Those of you who read my last reflection will not be surprised that I do not lament the passing of January, this year especially. Even today I am going to cheat and look ahead to Tuesday – February 2nd. I have referred previously to the Feast of Candlemas, also known as the Presentation of Christ in the Temple, the Presentation of the Lord and the Purification of St Mary the Virgin. Take your pick!
This is the last of the days which refer back to Christmas, and no one can justify keeping any Christmas decorations up after Tuesday! When I was a young boy a Polish couple lived not far from us. They came to the smallholding after the War with nothing, and in the words of R.S. Thomas:
pens a few sheep in a gap of cloud.
Docking mangels, chipping the green skin
From the yellow bones with a half-witted grin
Of satisfaction, or churning the crude earth
To a stiff sea of clods that glint in the wind
It was a harsh life, even in the early 80s. But every year in late January my grandmother, mother and I would be invited to the farmhouse. My grandmother and mother were required to partake of their finest home brew (neither of them drove so that was fine!) and I would sit mesmerised – staring at their beautiful Christmas tree cut from their plantation. I didn’t quite understand why it was still up long after ours had been relegated unceremoniously to the bottom of the garden, but what made it extra special was the real candles which teetered precariously on the green bows and burned brightly in the dark parlour. One of those memories I will never forget.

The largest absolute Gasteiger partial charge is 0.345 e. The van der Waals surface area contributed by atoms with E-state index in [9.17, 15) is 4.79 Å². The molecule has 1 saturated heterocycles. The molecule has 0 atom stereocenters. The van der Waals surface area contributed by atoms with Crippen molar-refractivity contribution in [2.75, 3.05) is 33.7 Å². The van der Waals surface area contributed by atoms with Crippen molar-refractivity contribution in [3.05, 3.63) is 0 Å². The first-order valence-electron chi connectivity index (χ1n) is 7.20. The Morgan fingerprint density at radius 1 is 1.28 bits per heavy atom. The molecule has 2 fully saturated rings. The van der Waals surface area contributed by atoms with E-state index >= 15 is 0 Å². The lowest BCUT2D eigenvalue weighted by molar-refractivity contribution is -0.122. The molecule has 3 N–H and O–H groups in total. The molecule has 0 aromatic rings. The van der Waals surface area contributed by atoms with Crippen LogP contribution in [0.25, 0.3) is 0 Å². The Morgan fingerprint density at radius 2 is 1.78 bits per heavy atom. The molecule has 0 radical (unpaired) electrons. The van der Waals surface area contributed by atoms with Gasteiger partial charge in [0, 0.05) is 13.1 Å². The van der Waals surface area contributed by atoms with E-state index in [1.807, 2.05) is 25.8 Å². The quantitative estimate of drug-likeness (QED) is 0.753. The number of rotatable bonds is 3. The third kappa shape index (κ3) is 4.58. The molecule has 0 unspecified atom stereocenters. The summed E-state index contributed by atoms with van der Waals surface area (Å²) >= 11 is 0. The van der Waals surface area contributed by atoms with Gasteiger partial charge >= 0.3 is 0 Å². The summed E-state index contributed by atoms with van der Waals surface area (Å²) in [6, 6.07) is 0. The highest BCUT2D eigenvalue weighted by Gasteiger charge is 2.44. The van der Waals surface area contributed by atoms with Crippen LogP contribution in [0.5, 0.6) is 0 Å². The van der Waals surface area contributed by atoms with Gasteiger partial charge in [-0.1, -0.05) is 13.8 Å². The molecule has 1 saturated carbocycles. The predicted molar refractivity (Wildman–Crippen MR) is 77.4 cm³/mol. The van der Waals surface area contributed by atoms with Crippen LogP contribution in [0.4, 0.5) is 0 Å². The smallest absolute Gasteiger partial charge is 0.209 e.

The Poles, as they were very affectionately known in our close Welsh community, were Catholics and their tradition was to retain the Christmas tree until the Feast of Candlemas. The variety of names by which the day is known reflects its ancient origins within the Church and the different ways in which it has been understood over the years.
The events commemorated are found in the requirements of the Jewish Law, the Torah, which Mary and Joseph observed strictly it appears. It marks both the purification of the Blessed Virgin Mary (her being cleansed after becoming unclean at Jesus’ birth) and the presentation of Jesus in the Temple in Jerusalem, 40 days after his birth.